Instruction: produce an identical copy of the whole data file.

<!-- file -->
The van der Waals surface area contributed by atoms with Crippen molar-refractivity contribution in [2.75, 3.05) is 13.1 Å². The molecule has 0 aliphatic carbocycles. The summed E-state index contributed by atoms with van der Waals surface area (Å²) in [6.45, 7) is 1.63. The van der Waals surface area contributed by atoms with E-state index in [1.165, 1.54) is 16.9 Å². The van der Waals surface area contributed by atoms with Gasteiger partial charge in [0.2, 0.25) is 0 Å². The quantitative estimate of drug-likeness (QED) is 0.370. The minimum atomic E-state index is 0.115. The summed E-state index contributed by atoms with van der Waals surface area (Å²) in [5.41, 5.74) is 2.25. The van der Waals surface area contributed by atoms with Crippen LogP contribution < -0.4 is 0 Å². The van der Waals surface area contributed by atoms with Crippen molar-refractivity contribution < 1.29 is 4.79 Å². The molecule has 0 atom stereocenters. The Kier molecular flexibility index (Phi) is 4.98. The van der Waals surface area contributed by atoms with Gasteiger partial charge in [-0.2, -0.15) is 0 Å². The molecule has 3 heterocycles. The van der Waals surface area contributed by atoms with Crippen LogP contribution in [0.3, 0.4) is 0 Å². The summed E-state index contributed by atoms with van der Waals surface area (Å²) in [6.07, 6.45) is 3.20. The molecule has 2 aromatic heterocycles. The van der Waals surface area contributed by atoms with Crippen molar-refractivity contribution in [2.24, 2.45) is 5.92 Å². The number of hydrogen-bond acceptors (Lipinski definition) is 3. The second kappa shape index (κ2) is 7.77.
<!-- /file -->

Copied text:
The van der Waals surface area contributed by atoms with Crippen molar-refractivity contribution in [2.75, 3.05) is 13.1 Å². The molecule has 0 aliphatic carbocycles. The summed E-state index contributed by atoms with van der Waals surface area (Å²) in [6.45, 7) is 1.63. The van der Waals surface area contributed by atoms with E-state index in [1.165, 1.54) is 16.9 Å². The van der Waals surface area contributed by atoms with Gasteiger partial charge in [0.2, 0.25) is 0 Å². The quantitative estimate of drug-likeness (QED) is 0.370. The minimum atomic E-state index is 0.115. The summed E-state index contributed by atoms with van der Waals surface area (Å²) in [5.41, 5.74) is 2.25. The van der Waals surface area contributed by atoms with Crippen LogP contribution < -0.4 is 0 Å². The van der Waals surface area contributed by atoms with Crippen molar-refractivity contribution < 1.29 is 4.79 Å². The molecule has 0 atom stereocenters. The Kier molecular flexibility index (Phi) is 4.98. The van der Waals surface area contributed by atoms with Gasteiger partial charge in [-0.2, -0.15) is 0 Å². The molecule has 3 heterocycles. The van der Waals surface area contributed by atoms with Crippen LogP contribution in [0.3, 0.4) is 0 Å². The summed E-state index contributed by atoms with van der Waals surface area (Å²) in [6.07, 6.45) is 3.20. The molecule has 2 aromatic heterocycles. The van der Waals surface area contributed by atoms with Crippen molar-refractivity contribution in [2.24, 2.45) is 5.92 Å². The number of hydrogen-bond acceptors (Lipinski definition) is 3. The second kappa shape index (κ2) is 7.77.